In my inaugural piece at the new publication, Real Clear Public Affairs, I warn that the US is susceptible to a cyberspace Pearl Harbor attack. I address how to defend ourselves.
“Rather than go directly to Vladimir Putin, could it be that President Trump is engaging in this brouhaha over a purported Syrian chemical weapons attack to distract the easily distracted mainstream media?”
“In The Weichert Report’s forthcoming EBOOK ‘Strategies for Countering the Real Russian Threat In 2018,’ you will be given an in-depth assessment on Russian capabilities and intentions in all four of these threat areas. More importantly, you will see that Russia is far from being a monolithic juggernaut, and that the United States has the means to counter and rollback these Russian threats outside of the military realm.”
“If DARPA and other ‘innovation hubs’ in the government cannot or will not accomplish their core mission, then they are unnecessary and should be cut.”
I cut through the partisan miasma and actually perform a cost/benefit analysis of Putin’s proposed joint-Russian-U.S. cyber warfare unit.
“The Putin Regime is clearly frightened by the political trends working against it. The creation of the Russian National Guard forces is but the most prevalent example of how fearful the regime is. Given the demographic shifts in the country; the fact that most Russians are becoming increasingly isolated away from Russian society; the economic damage the U.S.-backed sanctions have done to Russia (and to their European trading partners), the Putin Regime is about to be put through its most difficult test.”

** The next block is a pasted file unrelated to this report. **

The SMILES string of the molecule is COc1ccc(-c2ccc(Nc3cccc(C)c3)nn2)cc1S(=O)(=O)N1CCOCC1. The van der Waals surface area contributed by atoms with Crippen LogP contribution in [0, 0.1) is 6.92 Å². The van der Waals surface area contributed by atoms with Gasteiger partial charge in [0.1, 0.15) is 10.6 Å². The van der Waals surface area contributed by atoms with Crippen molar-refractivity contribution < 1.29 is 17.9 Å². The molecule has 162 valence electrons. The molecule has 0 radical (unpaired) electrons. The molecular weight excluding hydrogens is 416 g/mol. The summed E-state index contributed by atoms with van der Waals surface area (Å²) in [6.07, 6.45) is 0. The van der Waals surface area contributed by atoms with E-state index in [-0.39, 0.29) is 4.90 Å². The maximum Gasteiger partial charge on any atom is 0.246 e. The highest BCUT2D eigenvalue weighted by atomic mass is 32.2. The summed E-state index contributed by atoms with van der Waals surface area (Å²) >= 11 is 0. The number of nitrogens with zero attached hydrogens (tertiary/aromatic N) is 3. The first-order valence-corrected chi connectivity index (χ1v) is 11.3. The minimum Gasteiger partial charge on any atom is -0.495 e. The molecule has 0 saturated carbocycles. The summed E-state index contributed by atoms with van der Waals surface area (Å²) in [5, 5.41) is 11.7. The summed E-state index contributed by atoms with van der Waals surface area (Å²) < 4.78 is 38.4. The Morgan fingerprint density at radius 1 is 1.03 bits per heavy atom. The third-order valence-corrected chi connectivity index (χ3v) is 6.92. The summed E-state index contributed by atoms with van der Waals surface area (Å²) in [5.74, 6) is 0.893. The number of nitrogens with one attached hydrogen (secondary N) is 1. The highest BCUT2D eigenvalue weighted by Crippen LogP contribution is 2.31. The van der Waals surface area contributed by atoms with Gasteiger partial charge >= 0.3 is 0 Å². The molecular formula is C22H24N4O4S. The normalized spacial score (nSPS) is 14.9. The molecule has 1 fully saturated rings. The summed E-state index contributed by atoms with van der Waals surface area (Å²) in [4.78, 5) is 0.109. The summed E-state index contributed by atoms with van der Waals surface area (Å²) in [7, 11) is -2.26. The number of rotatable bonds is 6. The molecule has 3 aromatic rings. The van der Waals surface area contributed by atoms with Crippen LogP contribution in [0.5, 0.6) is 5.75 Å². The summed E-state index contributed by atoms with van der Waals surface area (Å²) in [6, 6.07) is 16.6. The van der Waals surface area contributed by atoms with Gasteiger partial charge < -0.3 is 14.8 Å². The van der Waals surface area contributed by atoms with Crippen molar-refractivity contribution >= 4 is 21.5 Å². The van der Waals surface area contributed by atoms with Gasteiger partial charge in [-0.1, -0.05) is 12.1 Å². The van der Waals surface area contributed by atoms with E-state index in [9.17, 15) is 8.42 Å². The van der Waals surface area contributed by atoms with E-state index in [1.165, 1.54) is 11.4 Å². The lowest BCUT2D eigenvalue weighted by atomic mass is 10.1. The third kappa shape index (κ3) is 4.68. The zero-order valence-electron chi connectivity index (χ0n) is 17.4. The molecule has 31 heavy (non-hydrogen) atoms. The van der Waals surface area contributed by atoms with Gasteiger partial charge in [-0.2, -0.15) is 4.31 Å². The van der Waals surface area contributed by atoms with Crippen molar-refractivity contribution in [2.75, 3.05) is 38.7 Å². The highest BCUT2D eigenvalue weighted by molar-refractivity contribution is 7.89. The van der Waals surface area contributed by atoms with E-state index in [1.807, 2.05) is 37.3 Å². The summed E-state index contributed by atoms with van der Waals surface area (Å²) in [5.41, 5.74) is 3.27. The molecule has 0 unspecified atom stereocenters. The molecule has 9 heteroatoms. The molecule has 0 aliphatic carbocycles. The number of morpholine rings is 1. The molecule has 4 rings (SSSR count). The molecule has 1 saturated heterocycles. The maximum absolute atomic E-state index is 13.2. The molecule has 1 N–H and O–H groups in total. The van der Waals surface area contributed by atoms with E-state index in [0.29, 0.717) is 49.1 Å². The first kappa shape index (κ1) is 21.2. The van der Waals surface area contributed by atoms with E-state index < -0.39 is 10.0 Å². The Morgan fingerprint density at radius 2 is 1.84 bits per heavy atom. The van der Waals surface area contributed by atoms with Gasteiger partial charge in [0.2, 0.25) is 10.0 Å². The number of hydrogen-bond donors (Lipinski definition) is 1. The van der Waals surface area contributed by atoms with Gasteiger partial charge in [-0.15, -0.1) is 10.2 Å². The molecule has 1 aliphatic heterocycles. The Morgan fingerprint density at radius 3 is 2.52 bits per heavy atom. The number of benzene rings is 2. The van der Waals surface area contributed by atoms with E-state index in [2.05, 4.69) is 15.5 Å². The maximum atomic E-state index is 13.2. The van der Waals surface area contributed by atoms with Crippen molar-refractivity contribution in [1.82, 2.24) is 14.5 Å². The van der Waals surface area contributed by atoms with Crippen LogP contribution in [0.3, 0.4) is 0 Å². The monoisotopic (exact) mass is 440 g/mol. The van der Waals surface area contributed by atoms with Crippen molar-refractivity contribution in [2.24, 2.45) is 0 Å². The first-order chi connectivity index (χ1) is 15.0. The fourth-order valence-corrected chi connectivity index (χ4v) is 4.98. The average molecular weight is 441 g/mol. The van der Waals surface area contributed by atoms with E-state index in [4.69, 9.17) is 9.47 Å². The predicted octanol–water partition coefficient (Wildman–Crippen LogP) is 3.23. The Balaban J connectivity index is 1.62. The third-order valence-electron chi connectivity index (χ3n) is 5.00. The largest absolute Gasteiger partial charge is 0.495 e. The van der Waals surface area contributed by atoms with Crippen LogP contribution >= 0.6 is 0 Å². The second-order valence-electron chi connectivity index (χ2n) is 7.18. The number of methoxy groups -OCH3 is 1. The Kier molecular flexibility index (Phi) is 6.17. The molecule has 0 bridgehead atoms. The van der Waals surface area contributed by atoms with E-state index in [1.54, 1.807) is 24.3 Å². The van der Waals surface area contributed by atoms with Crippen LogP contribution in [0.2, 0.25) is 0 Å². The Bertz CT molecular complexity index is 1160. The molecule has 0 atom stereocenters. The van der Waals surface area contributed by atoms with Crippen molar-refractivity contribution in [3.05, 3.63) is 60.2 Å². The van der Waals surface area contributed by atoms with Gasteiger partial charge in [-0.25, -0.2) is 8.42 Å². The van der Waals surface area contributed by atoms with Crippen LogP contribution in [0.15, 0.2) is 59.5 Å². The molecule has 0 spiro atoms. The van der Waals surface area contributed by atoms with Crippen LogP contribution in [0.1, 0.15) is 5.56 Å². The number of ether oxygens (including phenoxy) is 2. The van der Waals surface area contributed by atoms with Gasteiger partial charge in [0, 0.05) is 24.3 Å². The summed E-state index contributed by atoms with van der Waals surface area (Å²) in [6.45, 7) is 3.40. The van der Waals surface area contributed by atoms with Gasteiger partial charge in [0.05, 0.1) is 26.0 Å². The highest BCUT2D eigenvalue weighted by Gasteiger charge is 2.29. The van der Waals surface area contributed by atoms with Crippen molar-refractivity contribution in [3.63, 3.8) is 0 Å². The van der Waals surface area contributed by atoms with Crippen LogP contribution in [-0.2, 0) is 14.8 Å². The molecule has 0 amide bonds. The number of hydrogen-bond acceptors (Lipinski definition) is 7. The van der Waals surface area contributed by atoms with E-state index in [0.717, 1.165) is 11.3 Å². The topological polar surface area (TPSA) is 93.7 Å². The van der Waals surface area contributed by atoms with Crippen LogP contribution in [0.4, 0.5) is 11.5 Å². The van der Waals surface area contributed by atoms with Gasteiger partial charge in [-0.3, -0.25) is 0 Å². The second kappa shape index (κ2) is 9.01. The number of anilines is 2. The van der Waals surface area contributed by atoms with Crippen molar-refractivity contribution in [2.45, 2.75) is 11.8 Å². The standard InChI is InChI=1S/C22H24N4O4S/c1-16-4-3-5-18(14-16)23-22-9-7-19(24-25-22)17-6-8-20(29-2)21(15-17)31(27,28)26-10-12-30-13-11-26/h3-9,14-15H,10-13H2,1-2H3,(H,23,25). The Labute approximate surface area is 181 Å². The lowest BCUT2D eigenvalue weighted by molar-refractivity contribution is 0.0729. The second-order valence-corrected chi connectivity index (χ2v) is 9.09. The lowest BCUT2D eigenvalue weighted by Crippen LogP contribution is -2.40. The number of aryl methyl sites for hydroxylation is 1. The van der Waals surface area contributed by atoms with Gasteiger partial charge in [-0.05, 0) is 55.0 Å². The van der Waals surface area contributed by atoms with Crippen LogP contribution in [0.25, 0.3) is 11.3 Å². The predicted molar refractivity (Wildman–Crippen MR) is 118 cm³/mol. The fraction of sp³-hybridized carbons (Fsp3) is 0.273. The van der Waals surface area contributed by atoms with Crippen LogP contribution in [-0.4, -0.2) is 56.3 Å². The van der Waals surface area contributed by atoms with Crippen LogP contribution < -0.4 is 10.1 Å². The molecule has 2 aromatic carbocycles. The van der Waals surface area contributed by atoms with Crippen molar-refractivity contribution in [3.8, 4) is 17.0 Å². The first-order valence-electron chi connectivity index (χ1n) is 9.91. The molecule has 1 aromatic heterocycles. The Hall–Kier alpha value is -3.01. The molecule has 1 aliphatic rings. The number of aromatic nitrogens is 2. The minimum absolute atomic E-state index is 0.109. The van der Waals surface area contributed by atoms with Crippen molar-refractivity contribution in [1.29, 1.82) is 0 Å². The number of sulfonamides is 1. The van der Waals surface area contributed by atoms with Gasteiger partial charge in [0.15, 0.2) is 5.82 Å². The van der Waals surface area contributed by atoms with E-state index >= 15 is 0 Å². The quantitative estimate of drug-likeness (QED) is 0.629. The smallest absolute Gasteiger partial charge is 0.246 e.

Director of National Intelligence James Clapper is relying on incomplete Signals Intelligence to not only blame the Russians for the hack of the Democratic National Committee during the 2016 U.S. Presidential election, but also to cast suspicion over the incoming Trump Administration as a final parting shot from the Obama Administration. I detail why at American Greatness.com (linked in the post).
In the wake of another round of massive, debilitating cyber attacks upon America from a rival state, the U.S. needs to get serious about cyber warfare. As it stands, our current doctrine is totally insufficient at preventing cyber attacks. Thus, the U.S. needs to craft a preemptive, offensive cyber warfare doctrine to force other actors to come to the table and agree to a framework for the responsible usage of cyberspace in peacetime.